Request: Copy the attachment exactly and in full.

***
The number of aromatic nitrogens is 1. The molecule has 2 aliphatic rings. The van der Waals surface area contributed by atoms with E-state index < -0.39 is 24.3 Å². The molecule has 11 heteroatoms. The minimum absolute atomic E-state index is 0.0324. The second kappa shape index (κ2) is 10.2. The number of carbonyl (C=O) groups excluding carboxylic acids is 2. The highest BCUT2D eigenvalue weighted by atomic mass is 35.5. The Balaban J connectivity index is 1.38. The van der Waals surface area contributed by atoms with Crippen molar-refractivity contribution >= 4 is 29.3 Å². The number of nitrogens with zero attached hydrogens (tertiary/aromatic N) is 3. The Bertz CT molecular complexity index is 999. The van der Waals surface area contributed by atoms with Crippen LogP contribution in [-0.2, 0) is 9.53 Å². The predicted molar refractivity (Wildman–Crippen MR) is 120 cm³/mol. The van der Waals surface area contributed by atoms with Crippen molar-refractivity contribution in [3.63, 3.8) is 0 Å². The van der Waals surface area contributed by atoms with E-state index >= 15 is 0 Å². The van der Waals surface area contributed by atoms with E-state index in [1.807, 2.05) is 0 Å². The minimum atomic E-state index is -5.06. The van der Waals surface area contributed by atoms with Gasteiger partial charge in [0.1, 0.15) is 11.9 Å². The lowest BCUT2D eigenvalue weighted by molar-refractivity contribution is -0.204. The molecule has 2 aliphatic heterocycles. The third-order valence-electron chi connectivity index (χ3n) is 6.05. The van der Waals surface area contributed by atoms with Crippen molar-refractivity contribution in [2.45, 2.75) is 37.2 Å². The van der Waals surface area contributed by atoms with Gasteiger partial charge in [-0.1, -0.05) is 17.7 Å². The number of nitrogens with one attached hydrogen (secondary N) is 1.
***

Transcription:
The number of aromatic nitrogens is 1. The molecule has 2 aliphatic rings. The van der Waals surface area contributed by atoms with E-state index < -0.39 is 24.3 Å². The molecule has 11 heteroatoms. The minimum absolute atomic E-state index is 0.0324. The second kappa shape index (κ2) is 10.2. The number of carbonyl (C=O) groups excluding carboxylic acids is 2. The highest BCUT2D eigenvalue weighted by atomic mass is 35.5. The Balaban J connectivity index is 1.38. The van der Waals surface area contributed by atoms with Crippen molar-refractivity contribution >= 4 is 29.3 Å². The number of nitrogens with zero attached hydrogens (tertiary/aromatic N) is 3. The Bertz CT molecular complexity index is 999. The van der Waals surface area contributed by atoms with Crippen LogP contribution in [-0.2, 0) is 9.53 Å². The predicted molar refractivity (Wildman–Crippen MR) is 120 cm³/mol. The van der Waals surface area contributed by atoms with Crippen molar-refractivity contribution in [3.63, 3.8) is 0 Å². The van der Waals surface area contributed by atoms with E-state index >= 15 is 0 Å². The van der Waals surface area contributed by atoms with E-state index in [1.807, 2.05) is 0 Å². The minimum atomic E-state index is -5.06. The van der Waals surface area contributed by atoms with Gasteiger partial charge in [0.1, 0.15) is 11.9 Å². The lowest BCUT2D eigenvalue weighted by molar-refractivity contribution is -0.204. The molecule has 2 aliphatic heterocycles. The third-order valence-electron chi connectivity index (χ3n) is 6.05. The van der Waals surface area contributed by atoms with Crippen molar-refractivity contribution in [2.45, 2.75) is 37.2 Å². The van der Waals surface area contributed by atoms with Gasteiger partial charge in [-0.1, -0.05) is 17.7 Å². The number of nitrogens with one attached hydrogen (secondary N) is 1.